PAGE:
China is obsessed with setting the pace for the world to follow. Except that its stock market failed to pack a punch.
The Shanghai Composite fell 15 per cent in 2010 and remained in the shadow of its more spectacular cousins, the vibrant commodities markets.
Will China retain its prominence in the global commodity vortex in 2011, or will its significance shrink with the expected recovery of US and Europe? Or does China have hidden factors up its sleeve?
Analysts have been floundering between boom and bust forecasts for commodities in 2011, largely driven by the Chinese government's decision to put the brakes on unbridled growth in the next five years. Planners' intention to shift from a "growth at any cost" model to a more high-value driven economy has already stalled some of the best commodity market rallies late last year.
But calls for restraint cannot dampen optimism. The world economy will rest on policy makers of China and the surprise this year could be the silently emerging sector of coal-to-chemicals. This could in all probability affect the petrochemical and energy commodity graphs in the long run.
Substitute for oil
Coal to chemicals uses coal as raw material instead of crude oil, and requires new-generation technology to turn it into gas, liquids, solid fuels and other chemical products.
The latest developments in China have seen the production of coal-to-liquids, coal-to-dimethyl ether, coal-to-olefins and coal to SNG throughout 2010.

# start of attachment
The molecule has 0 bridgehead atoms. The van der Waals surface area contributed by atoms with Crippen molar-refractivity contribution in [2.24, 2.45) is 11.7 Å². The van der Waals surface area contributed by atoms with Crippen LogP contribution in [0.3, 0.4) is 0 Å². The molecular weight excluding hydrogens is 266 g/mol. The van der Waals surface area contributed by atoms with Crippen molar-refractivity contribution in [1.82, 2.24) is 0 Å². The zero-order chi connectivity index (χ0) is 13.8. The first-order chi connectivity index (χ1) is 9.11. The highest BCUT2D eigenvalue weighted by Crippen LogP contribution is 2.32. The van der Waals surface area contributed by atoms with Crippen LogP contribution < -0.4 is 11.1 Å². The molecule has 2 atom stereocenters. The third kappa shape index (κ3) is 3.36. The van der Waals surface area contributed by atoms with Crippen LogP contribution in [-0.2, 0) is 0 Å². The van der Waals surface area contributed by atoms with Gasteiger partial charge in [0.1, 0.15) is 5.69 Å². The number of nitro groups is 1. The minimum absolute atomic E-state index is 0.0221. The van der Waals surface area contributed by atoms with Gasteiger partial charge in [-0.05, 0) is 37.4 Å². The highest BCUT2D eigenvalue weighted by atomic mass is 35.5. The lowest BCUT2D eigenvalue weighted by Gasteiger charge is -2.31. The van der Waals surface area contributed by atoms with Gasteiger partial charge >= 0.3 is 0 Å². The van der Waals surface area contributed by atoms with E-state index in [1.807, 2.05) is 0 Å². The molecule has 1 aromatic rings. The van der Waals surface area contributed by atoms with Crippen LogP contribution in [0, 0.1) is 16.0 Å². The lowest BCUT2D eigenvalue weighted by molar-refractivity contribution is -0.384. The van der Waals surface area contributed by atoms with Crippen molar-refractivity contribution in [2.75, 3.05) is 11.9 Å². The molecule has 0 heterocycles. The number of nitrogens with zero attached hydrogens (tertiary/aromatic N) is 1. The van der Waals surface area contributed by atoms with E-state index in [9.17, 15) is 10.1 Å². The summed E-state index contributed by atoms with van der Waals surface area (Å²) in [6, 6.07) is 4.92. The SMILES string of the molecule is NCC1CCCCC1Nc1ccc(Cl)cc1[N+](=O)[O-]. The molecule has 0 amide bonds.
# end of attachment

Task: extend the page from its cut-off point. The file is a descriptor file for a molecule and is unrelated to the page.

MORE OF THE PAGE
The Chinese coal chemical industry has a massive head-start. It is backed by intense government interest, laps up new generation technology from Western multinationals and promotes an entirely new usage pattern for coal.
The rising price of crude oil has rendered coal a favourite alternative to polyolefins, which is in short supply in China.
In a country that needs to import one-third of its crude consumption, oil is a strategic resource, and shifting to coal in the petrochemical sector is a much needed alternative.
From the cost perspective, coal to chemicals enjoys an obvious advantage as oil is four times as expensive as coal. Developing coal to chemicals is an inevitable choice in China, a nation characterised by "insufficient oil, little gas and ample coal".
China has experienced the world's fastest growth in recent years as a producing and consuming country of polyolefins. As prices of imported oil climbed over the past decade, Chinese chemical makers began using domestic coal to make olefins through a route that starts with coal gasification.
Three Western companies — Total Petrochemicals, Celanese, and Dow Chemical - are advancing their cutting edge technology in coal chemicals to China, lured by the country's ample supply of coal.
August 2010 was a landmark time when the first of China's major coal-based chemical projects started trial operations, spearheaded by the Shenhua Group. Methanol was fed at coal giant Shenhua Baotou's 600,000 tonnes a year methanol-to-olefins plant in Inner Mongolia. The unit can produce 300,000 tonnes a year each of ethylene and propylene.
The Shenhua Baotou unit is said to be the first large-scale demonstration plant for this technology in the world. A downstream polyethylene (PE) and polypropylene (PP) units is expected to start soon.
Shenhua Group, the parent of the world's most valuable coal producer, China Shenhua Energy, aims to raise the output of the plant that converts coal into liquid fuel threefold by end-2015.
Another of China's coal giants, the Datong Coal Mine Group, plans to target new energy-petrochemical development with a 450,000 tonnes a year methanol-to-propylene and PP project.
Successful operations at these plants are likely to trigger a fresh wave of coal-to-chemical projects in Western China - a target of its 12th Five-Year Plan.
The writer is a freelance journalist based in China.